There is a noticeable shift in how people view India.
I got the chance to meet with some of the top policymakers, think tanks, and investors last week as part of the World Bank's annual Fall Meetings 2022.
After thirty years of observing and participating in these sessions, this time they were pleasantly different. In the past, the first thing to do when one entered into a meeting with a senior investor was to persuade them of the India story, and the second was to listen to their China story.
Most meetings this period began with the phrase "Oh, there is one bright spot on the map!" Being recognised as a country that matters was in fact reassuring. When I think back on how we got here, I believe that our nation has made an effort to set itself apart in the following ways:
First, increasing the productivity of our economy has become our main priority. We have a history of having a low productivity economy. We have recently used digitalization to considerably boost productivity. Examples of the crucial areas include:
- In less than ten years, ecommerce has accounted for over 10% of all retail sales.
- Artificial intelligence use is anticipated to increase agricultural output by at least 15%.
- We are trying to cut the expenses of logistics, which make up around 5% of our GDP, by about half by implementing various technological solutions.
- The effectiveness of the healthcare system has increased thanks to telemedicine and consultation.
- The use of technology in manufacturing has reduced machine downtime by 30% and increased labour productivity by 15%.
When I met investors, most of them were familiar with our digital story; in fact, most of the meetings began with it.
The commitment to economic restraint shown by our government comes in second. We are all aware of how critical managing inflation is to our country. The policy of inflation targeting was instituted by the present administration to control inflation. Since the introduction of inflation targeting, the average rate of inflation has only been 4.8%. And that includes the challenging Covid period, which witnessed significant supply chain interruptions.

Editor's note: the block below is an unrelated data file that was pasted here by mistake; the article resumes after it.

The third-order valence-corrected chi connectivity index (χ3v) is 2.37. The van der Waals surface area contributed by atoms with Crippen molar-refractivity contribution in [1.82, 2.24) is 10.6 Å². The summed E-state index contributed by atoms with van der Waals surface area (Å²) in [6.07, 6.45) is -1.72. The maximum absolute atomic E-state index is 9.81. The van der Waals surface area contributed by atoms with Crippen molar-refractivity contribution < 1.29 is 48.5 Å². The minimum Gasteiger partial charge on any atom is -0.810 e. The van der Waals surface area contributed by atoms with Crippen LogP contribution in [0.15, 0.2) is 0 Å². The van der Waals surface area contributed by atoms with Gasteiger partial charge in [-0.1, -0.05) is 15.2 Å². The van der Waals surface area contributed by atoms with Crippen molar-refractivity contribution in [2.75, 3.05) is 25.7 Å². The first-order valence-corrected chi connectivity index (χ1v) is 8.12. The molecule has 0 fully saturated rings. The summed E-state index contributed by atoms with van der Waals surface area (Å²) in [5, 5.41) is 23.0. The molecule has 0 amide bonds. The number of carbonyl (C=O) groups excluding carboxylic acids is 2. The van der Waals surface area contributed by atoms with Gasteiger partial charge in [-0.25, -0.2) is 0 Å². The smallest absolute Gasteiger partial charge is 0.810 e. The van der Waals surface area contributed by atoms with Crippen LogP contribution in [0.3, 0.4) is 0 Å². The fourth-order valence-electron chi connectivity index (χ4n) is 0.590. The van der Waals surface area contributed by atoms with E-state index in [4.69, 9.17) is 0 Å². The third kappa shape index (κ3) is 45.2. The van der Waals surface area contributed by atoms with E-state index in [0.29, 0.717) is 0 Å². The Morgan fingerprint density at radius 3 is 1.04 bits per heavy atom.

Our manufacturing policy comes in third. We concentrated on marketing ourselves as China +1, as many multinational corporations wanted to move 20 to 30% of their manufacturing out of China. However, we are now prepared for "minus China" in several industries and are not just looking to seize the China +1 opportunity. We are ready to serve as an alternative location because we are aware that some players want to fully leave China.
The commitment of the government to end shortages is the fourth. Again, historically, people have referred to us as a nation that lacks capital. We were unable to modernise or increase our output due to a lack of funding. But today, we don't have a shortage of capital. Just as an example, all 19 private companies in the 30-company Sensex had free cash flow levels of under two times net debt, totaling about $25 billion. There is also an abundance of both public and private capital. The investment cycle will be triggered, and productivity will increase.
The startup ecosystem has started to contribute to the economy, which brings us to our fifth and last point. Nearly one million direct jobs and several indirect jobs have been produced by our 76,000 startups. They have improved efficiency across a number of industries, enabled ease of doing business, and finally produced shareholder value and attracted foreign investment.
The effects of Quantitative Tightening (QT) in 2013 and 2022 differ significantly. Even though other major currencies had strengthened against the dollar during QT 2013, the rupee fell by 24%. When we fast-forward to 2022, the inflation, currency, and fiscal situations all seem to be under control. Despite the dollar's appreciation versus the majority of other currencies, this time the rupee's depreciation has been more rational, gradual, and comparative modest.